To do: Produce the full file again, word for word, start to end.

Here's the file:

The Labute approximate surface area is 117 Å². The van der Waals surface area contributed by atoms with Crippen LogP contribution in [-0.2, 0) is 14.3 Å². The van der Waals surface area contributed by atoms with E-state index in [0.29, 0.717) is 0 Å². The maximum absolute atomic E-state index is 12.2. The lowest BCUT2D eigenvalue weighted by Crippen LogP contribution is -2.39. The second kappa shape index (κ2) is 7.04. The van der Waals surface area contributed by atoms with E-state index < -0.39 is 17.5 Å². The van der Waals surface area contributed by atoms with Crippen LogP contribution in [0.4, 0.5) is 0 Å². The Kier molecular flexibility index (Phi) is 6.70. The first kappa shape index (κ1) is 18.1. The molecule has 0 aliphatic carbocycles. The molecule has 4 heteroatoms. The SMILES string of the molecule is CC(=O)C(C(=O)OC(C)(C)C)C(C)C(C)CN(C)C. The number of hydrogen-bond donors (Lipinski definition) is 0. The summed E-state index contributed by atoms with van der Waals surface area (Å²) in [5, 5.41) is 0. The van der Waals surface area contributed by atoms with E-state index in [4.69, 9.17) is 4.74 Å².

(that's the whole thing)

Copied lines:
The Labute approximate surface area is 117 Å². The van der Waals surface area contributed by atoms with Crippen LogP contribution in [-0.2, 0) is 14.3 Å². The van der Waals surface area contributed by atoms with E-state index in [0.29, 0.717) is 0 Å². The maximum absolute atomic E-state index is 12.2. The lowest BCUT2D eigenvalue weighted by Crippen LogP contribution is -2.39. The second kappa shape index (κ2) is 7.04. The van der Waals surface area contributed by atoms with E-state index < -0.39 is 17.5 Å². The van der Waals surface area contributed by atoms with Crippen LogP contribution in [0.4, 0.5) is 0 Å². The Kier molecular flexibility index (Phi) is 6.70. The first kappa shape index (κ1) is 18.1. The molecule has 0 aliphatic carbocycles. The molecule has 4 heteroatoms. The SMILES string of the molecule is CC(=O)C(C(=O)OC(C)(C)C)C(C)C(C)CN(C)C. The number of hydrogen-bond donors (Lipinski definition) is 0. The summed E-state index contributed by atoms with van der Waals surface area (Å²) in [5, 5.41) is 0. The van der Waals surface area contributed by atoms with E-state index in [4.69, 9.17) is 4.74 Å².